WASHINGTON (Reuters) - Al Qaeda has not so far taken advantage of the upheavals in the Middle East but the militant Islamic group may do so if the U.S.-led campaign in Libya does not end quickly, U.S. intelligence agencies say.
Public comments on the regional uprisings by al Qaeda figures like deputy leader Ayman al-Zawahiri have had little resonance in the Islamic world, intelligence and national security officials told Reuters.
There is little evidence al Qaeda or sympathizers played a direct or indirect role in protests that erupted in Tunisia, Egypt, Bahrain, Yemen and Libya, they said.
But before the U.N.-authorized mission began against Libya, U.S. intelligence agencies were advising President Barack Obama that another attack by U.S. forces on a Muslim country could spur militants to meddle in the protests and encourage new plots against the United States.
Four days since air attacks began on Muammar Gaddafi’s forces, one intelligence official said there were few signs militants had been able to exploit anti-American sentiment for propaganda purposes, let alone foment protests or plots.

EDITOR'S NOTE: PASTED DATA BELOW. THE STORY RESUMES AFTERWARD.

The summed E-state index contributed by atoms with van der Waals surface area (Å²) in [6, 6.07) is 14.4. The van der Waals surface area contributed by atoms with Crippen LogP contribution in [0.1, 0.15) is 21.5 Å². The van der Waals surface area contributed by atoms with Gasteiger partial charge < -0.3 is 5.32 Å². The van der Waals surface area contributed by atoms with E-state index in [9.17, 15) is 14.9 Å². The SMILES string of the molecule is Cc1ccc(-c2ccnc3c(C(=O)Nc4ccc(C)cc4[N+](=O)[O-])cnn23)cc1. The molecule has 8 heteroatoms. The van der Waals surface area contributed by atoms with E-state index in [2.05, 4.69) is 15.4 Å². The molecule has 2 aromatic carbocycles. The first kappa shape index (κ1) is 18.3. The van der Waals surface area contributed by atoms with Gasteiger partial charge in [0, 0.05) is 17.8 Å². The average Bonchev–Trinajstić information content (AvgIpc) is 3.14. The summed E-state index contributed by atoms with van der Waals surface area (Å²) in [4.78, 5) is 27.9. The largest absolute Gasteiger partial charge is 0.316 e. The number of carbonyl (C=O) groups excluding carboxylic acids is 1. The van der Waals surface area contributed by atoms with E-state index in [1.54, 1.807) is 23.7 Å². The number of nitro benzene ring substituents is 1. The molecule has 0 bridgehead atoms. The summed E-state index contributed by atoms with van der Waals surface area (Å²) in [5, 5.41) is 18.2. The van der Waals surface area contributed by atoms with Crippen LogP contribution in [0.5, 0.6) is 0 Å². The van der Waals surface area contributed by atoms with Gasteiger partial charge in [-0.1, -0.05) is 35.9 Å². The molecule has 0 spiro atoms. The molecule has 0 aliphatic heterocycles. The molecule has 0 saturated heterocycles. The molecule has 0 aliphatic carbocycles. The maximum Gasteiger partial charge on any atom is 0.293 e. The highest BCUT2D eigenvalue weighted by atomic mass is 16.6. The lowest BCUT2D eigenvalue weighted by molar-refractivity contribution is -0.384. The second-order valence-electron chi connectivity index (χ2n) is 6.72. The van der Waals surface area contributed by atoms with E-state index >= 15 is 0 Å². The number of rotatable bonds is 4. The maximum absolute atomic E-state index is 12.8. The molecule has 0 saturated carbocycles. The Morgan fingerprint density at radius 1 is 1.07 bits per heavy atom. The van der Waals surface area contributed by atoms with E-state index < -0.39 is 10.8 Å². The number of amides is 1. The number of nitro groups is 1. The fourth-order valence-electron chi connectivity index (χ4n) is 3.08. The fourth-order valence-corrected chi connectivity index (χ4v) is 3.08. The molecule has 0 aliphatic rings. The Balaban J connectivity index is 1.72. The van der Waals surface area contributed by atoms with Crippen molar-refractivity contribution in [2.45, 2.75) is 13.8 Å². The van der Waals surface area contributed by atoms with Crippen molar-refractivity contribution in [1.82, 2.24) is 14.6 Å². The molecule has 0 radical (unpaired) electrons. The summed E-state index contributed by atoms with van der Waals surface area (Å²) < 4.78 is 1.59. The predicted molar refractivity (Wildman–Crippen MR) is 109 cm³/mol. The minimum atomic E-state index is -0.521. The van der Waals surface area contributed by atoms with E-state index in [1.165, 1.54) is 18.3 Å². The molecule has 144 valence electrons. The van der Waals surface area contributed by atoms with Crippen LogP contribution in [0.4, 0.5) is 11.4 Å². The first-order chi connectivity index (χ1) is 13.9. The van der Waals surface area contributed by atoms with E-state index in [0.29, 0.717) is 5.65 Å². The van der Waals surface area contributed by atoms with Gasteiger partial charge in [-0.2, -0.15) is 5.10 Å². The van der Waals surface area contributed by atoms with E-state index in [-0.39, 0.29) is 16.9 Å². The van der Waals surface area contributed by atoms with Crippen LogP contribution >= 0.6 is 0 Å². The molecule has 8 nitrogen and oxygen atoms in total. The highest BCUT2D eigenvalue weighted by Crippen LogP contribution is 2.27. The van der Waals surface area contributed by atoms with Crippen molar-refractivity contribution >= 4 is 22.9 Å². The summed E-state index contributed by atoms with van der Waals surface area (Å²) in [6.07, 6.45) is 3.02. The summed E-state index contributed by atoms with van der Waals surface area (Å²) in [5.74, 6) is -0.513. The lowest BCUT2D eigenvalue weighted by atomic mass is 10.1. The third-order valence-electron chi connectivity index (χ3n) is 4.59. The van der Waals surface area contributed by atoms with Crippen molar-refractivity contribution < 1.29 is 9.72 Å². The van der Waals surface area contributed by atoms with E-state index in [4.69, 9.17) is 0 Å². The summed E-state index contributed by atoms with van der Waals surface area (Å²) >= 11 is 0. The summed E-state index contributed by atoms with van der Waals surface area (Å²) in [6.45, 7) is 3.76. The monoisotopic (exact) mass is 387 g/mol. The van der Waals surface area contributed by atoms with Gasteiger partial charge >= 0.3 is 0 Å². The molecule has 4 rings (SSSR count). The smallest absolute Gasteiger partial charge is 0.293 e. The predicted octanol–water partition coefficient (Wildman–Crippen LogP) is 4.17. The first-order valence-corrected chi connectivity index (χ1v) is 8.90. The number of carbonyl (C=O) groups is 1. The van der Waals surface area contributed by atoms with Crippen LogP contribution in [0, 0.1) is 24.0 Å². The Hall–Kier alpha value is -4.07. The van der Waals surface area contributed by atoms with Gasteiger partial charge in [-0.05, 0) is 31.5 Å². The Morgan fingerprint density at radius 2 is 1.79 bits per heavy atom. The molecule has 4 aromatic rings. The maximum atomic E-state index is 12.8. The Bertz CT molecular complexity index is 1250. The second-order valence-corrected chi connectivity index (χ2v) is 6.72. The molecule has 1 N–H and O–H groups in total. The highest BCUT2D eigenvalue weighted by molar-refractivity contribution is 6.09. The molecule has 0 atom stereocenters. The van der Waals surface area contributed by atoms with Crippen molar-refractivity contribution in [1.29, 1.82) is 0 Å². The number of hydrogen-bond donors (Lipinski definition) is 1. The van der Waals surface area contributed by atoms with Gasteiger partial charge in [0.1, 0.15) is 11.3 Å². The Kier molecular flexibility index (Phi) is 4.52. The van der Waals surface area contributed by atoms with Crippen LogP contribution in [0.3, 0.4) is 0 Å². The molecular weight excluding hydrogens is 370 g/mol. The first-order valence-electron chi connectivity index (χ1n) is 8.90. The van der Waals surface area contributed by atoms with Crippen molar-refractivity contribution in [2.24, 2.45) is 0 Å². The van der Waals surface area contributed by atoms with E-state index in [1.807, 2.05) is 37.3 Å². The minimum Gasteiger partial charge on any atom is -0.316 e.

General Carter Ham, the U.S. commander leading the operation, said on Monday Washington was watching whether al Qaeda might use the situation in the North African country to establish a foothold for training or attacks.
“The al Qaeda movement is opportunistic above all else,” said Roger Cressey, a counter-terrorism advisor on the national security teams of Presidents Bill Clinton and George W. Bush.
“The worry is that the longer this goes on, mistakes will be made. That will be played up and the narrative by al Qaeda and others will be that the U.S. is at war with Islam.”
The upheaval in the region has disrupted U.S. security and intelligence operations there, one U.S. intelligence official said. There was particular concern about violent protests in Yemen that threaten to topple President Ali Abdullah Saleh.
Saleh is seen by U.S. officials as a useful if erratic ally in Washington’s efforts to shut down militants who have taken root in the chaotic but strategically important country, which neighbors Saudi Arabia and lies on major shipping routes.
“We have lots of long historical relationships with countries now having problems,” the senior official said.
After the September 11, 2001 attacks on the United States, security and intelligence agencies in Egypt gave critical help to U.S. efforts to track down militants, the official said.
With the fall of Egyptian President Hosni Mubarak in February, some of these units have been crippled or disbanded.
Gaddafi’s government in Libya also traditionally cracked down on militants linked to al Qaeda.
One official said U.S. agencies tracking the al Qaeda threat were “watching with some trepidation” to see if relationships with counterparts in other troubled countries would be disrupted by spreading unrest.
Edited by John O'Callaghan and David Storey